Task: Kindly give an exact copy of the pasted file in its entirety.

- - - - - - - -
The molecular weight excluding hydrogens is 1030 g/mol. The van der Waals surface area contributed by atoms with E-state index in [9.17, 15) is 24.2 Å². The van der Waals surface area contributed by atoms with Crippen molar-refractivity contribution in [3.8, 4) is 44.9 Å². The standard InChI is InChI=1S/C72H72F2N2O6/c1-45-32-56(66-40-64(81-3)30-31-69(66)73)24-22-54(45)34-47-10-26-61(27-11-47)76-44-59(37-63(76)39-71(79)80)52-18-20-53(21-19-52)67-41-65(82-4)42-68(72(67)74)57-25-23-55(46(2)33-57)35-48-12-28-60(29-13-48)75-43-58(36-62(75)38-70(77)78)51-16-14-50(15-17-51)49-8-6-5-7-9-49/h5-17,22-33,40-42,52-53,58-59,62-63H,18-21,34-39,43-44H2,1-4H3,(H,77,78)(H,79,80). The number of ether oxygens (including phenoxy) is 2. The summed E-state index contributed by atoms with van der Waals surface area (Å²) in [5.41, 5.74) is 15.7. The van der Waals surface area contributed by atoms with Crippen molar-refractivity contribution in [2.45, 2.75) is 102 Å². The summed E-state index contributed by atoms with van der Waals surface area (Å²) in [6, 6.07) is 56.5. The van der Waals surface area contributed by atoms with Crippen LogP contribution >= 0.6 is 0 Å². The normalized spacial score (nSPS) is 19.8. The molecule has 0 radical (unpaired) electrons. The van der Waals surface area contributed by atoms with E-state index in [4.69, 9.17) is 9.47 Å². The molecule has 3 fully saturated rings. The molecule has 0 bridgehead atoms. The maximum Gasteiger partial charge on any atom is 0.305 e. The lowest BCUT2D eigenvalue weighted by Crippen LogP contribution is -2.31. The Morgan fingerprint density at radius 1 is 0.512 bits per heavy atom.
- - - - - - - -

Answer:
The molecular weight excluding hydrogens is 1030 g/mol. The van der Waals surface area contributed by atoms with E-state index in [9.17, 15) is 24.2 Å². The van der Waals surface area contributed by atoms with Crippen molar-refractivity contribution in [3.8, 4) is 44.9 Å². The standard InChI is InChI=1S/C72H72F2N2O6/c1-45-32-56(66-40-64(81-3)30-31-69(66)73)24-22-54(45)34-47-10-26-61(27-11-47)76-44-59(37-63(76)39-71(79)80)52-18-20-53(21-19-52)67-41-65(82-4)42-68(72(67)74)57-25-23-55(46(2)33-57)35-48-12-28-60(29-13-48)75-43-58(36-62(75)38-70(77)78)51-16-14-50(15-17-51)49-8-6-5-7-9-49/h5-17,22-33,40-42,52-53,58-59,62-63H,18-21,34-39,43-44H2,1-4H3,(H,77,78)(H,79,80). The number of ether oxygens (including phenoxy) is 2. The summed E-state index contributed by atoms with van der Waals surface area (Å²) in [5.41, 5.74) is 15.7. The van der Waals surface area contributed by atoms with Crippen molar-refractivity contribution in [2.45, 2.75) is 102 Å². The summed E-state index contributed by atoms with van der Waals surface area (Å²) in [6, 6.07) is 56.5. The van der Waals surface area contributed by atoms with Crippen LogP contribution >= 0.6 is 0 Å². The normalized spacial score (nSPS) is 19.8. The molecule has 0 radical (unpaired) electrons. The van der Waals surface area contributed by atoms with E-state index in [4.69, 9.17) is 9.47 Å². The molecule has 3 fully saturated rings. The molecule has 0 bridgehead atoms. The maximum Gasteiger partial charge on any atom is 0.305 e. The lowest BCUT2D eigenvalue weighted by Crippen LogP contribution is -2.31. The Morgan fingerprint density at radius 1 is 0.512 bits per heavy atom.